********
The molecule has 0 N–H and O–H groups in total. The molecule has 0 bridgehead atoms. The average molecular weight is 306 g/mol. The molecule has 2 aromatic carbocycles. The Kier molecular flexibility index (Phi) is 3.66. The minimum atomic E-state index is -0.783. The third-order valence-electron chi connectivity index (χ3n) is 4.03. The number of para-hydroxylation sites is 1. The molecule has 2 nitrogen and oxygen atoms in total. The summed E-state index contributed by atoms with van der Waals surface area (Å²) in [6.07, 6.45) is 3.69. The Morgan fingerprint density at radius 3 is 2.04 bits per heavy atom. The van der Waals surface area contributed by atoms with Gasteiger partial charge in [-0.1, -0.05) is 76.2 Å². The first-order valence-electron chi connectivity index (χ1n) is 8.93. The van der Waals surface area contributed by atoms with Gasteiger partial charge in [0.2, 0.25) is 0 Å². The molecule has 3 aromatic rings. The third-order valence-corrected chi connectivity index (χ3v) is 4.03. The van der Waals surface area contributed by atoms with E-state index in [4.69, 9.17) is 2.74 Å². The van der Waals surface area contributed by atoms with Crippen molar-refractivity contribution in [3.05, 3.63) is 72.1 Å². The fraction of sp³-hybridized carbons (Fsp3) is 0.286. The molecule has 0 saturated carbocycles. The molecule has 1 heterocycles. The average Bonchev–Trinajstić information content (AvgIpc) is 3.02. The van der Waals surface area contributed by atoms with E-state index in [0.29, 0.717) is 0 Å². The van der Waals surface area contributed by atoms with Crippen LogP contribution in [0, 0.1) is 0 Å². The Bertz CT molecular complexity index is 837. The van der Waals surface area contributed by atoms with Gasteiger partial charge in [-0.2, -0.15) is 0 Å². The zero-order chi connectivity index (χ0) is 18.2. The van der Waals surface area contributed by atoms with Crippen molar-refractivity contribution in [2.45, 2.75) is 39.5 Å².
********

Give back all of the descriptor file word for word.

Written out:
The molecule has 0 N–H and O–H groups in total. The molecule has 0 bridgehead atoms. The average molecular weight is 306 g/mol. The molecule has 2 aromatic carbocycles. The Kier molecular flexibility index (Phi) is 3.66. The minimum atomic E-state index is -0.783. The third-order valence-electron chi connectivity index (χ3n) is 4.03. The number of para-hydroxylation sites is 1. The molecule has 2 nitrogen and oxygen atoms in total. The summed E-state index contributed by atoms with van der Waals surface area (Å²) in [6.07, 6.45) is 3.69. The Morgan fingerprint density at radius 3 is 2.04 bits per heavy atom. The van der Waals surface area contributed by atoms with Gasteiger partial charge in [-0.1, -0.05) is 76.2 Å². The first-order valence-electron chi connectivity index (χ1n) is 8.93. The van der Waals surface area contributed by atoms with Gasteiger partial charge in [0.2, 0.25) is 0 Å². The molecule has 3 aromatic rings. The third-order valence-corrected chi connectivity index (χ3v) is 4.03. The van der Waals surface area contributed by atoms with E-state index in [4.69, 9.17) is 2.74 Å². The van der Waals surface area contributed by atoms with Crippen molar-refractivity contribution in [3.05, 3.63) is 72.1 Å². The fraction of sp³-hybridized carbons (Fsp3) is 0.286. The molecule has 0 saturated carbocycles. The molecule has 1 heterocycles. The average Bonchev–Trinajstić information content (AvgIpc) is 3.02. The van der Waals surface area contributed by atoms with E-state index in [0.29, 0.717) is 0 Å². The van der Waals surface area contributed by atoms with Crippen LogP contribution in [0, 0.1) is 0 Å². The Bertz CT molecular complexity index is 837. The van der Waals surface area contributed by atoms with Gasteiger partial charge in [-0.2, -0.15) is 0 Å². The zero-order chi connectivity index (χ0) is 18.2. The van der Waals surface area contributed by atoms with Crippen molar-refractivity contribution in [2.45, 2.75) is 39.5 Å².